Vedova had become established in the international art scene as a classic reference in abstract painting.
It is with great pleasure that we announce the first solo exhibition of Emilio Vedova at Galerie Thaddaeus Ropac.
After our double exhibition Emilio Vedova & Georg Baselitz, held last year, this is the second joint project in collaboration with the Fondazione Emilio e Annabianca Vedova. This exhibition, consisting of twelve canvases and several drawings dating from the 1980s, will open on 19 March.
The Venetian painter Emilio Vedova (1919 - 2006) was one of the most prominent representatives of Italian informel. He first took part in the Venice Biennale in 1947, and devoted his whole life to the development of non-representational painting. Works by Vedova were shown at exhibitions including the legendary documenta exhibitions I, II and III (1955, 59 and 64) in Kassel. By the end of the 1950s, Vedova had become established in the international art scene as a classic reference in abstract painting.
From the beginning of the 1980s, Vedova became an important integrative figure for an up-and-coming generation of neo-expressive artists – as was demonstrated in 1982 by his renewed participation in the documenta (7), as well as by many publications and solo exhibitions in the ensuing years. These included the comprehensive exhibition at the Stedelijk van Abbe Museum in Eindhoven, a retrospective with 280 works, curated by Germano Celant, at the Museo Correr in Venice, and the subsequent show at the Staatsgalerie Moderner Kunst in Munich, which focused on Vedova's work between 1940 and 1970. This prominent exhibition, curated by Carla Schulz-Hoffmann, was later shown at the Städtische Museum Schloss Morsbroich/Leverkusen and the Kunsthalle/Darmstadt.
"The central contrast between the two non-colours black and white is a decisive characteristic of Vedova's œuvre [...]. This polarisation, later often complemented by a further strong colour such as red or blue, complies with an inherent wish for clarity of expression, and prevents blurring into diverse nuances. Moreover, the black levels enhance the intensity of the overall effect, defining the formal orientation, which might otherwise easily be obscured by colour values" (Carla Schulz-Hoffmann, 1986). In this context, the contrast with American-style Abstract Expressionism is interesting: while Jackson Pollock, for instance, introduced in his Drippings a neutralising element, so that the work in its overall structure could be continued indefinitely, Vedova structured his paintings by focusing on the centre. The dimensions of each painting was to be in accordance with the size of his own body. Characteristic of Vedova's painting is l’ubiquità del centro, the omnipresent centre.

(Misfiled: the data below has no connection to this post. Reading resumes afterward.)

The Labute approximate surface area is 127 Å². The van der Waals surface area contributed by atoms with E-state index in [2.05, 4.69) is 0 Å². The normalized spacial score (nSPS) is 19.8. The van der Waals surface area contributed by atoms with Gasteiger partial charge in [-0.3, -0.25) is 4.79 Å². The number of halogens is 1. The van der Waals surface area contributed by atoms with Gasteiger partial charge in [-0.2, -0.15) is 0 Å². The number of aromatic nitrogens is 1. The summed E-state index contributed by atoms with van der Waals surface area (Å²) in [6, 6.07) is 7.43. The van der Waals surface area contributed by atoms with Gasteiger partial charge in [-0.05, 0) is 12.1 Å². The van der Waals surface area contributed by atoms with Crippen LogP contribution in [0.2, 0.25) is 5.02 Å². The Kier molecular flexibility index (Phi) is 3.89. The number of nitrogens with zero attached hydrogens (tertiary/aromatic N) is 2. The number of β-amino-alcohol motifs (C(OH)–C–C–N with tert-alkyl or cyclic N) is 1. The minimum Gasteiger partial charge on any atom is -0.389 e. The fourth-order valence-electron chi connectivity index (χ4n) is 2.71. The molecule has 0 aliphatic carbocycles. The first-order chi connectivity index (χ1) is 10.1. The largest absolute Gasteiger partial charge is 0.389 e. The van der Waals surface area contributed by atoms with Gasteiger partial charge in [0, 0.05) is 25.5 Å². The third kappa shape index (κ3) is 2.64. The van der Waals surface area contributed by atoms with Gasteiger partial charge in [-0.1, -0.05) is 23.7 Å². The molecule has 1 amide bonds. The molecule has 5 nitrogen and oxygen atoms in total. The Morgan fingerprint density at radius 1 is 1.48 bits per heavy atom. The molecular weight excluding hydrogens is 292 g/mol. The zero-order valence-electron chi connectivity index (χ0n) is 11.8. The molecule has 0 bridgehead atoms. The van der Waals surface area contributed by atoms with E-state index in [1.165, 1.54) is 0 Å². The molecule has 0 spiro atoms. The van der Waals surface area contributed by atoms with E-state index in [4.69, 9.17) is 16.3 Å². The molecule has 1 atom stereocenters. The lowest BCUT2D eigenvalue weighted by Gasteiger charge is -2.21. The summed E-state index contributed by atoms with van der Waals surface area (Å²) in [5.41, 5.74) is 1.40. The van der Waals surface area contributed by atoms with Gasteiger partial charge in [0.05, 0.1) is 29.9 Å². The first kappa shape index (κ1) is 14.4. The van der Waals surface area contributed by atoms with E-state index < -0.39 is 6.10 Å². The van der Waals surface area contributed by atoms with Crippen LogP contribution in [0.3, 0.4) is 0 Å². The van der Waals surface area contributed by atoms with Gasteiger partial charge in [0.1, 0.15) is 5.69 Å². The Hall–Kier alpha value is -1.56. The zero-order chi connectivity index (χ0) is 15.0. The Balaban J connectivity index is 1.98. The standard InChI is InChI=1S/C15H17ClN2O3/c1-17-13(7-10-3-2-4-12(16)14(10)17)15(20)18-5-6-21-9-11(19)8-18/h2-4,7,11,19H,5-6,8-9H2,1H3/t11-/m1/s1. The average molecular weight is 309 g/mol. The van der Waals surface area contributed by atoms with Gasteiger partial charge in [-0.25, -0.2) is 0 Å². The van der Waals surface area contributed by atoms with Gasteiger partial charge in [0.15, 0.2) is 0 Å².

Emilio Vedova had a special relationship with the town of Salzburg. Every year from 1965 to 1969, he directed master classes in painting at the Salzburg International Summer Academy, and during this period he also influenced the cultural life of the town. In 1988, the Künstlerhaus held a solo exhibition of his work, which received widespread attention.